Hooo boy... WELL. Corinne Mucha is not shy with the Philadelphia Inquirer, it seems. Tirdad Derakhshani, talking about Corinne's new book, Get Over It!, asks the ever important question when it comes to autobiocomics: did that REALLY happen? And, to quote Corinne, "I didn't add or make up anything." Really, one would hope that in the making of comics, the finest medium there is, about one's actual life, that the cartoonist behind them would be brutally honest. Get Over It! is surely that. Let's face it, heartbreak is ugly as love is beautiful. And who the hell would be able to identify with a clean breakup? Does that even happen? Our favorite part of this Inquirer inquiry is the origin story that sneaks its way in. No, Corinne wasn't super into Wolverine as a kid. She wanted to be a REAL artist. The comics all started by accident, it seems, in Rome. Like Rome, Italy. Also, speaking of the other half of the (not in) love story of Get Over It! you can get That Guy's reaction to the book here, too. In other words, you pretty much have to read this.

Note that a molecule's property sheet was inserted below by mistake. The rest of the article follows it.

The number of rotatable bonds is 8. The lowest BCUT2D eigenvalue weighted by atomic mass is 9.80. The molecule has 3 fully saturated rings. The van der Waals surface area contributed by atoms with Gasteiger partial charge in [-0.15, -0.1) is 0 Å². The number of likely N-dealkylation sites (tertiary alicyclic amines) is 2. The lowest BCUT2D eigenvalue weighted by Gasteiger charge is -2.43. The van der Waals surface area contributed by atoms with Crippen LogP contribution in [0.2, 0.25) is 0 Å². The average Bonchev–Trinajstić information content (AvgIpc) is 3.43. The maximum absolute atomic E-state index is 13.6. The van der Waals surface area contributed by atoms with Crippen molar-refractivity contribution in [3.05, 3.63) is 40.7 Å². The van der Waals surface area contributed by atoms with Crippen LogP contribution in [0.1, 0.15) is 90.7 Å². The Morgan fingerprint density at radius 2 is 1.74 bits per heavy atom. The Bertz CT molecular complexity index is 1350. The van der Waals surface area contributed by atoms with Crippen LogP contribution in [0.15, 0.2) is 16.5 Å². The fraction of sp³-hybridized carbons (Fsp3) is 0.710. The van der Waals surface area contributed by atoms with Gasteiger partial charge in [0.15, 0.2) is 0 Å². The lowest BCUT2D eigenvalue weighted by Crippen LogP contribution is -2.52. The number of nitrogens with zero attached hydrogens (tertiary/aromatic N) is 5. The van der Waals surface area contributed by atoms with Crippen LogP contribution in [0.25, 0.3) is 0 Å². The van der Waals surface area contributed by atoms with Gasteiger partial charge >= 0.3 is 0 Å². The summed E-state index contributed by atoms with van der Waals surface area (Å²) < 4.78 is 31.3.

ICYMI, as the kids say, here at last (after some more technical difficulties - and, yes, between this and our Friday night love-in at Bergen Street Comics being rained out, we are having technical difficulties galore) is Tom Spurgeon, aka the Comics Reporter, doing his Sunday Interview thing with Mike Dawson. As we can attest, these interviews are a lot of work, and require a ton of thought, so count yourself lucky that Mike is a thoughtful guy. There's plenty of shoptalk here, lots of stuff on process and the like. Angie Bongiolatti, Mike's latest graphic novel from us, was a long time in coming. There are plenty of ideas in this book, though, in a sense, it's about one thing and a certain time and place and age in post-9/11 New York. There was a lot of experimentation involved in finding a style that would both corral and express the ideas and move the narrative along, too. After all this, there was a lightning quick turnaround, with Mike finishing the book in January and us getting books printed by April. Angie Bongiolatti is catching up with its audience about now. Meanwhile, Mike has been all over the place, on tumblr, on Slate, on TCJ Talkies, and Tom has Mike talking about the future quite a bit, too. If you like Big Questions for cartoonists, this is a good place to be. As for Angie Bongiolatti, well, ask Mike says, " I think people just sort of have to read it." So go read it!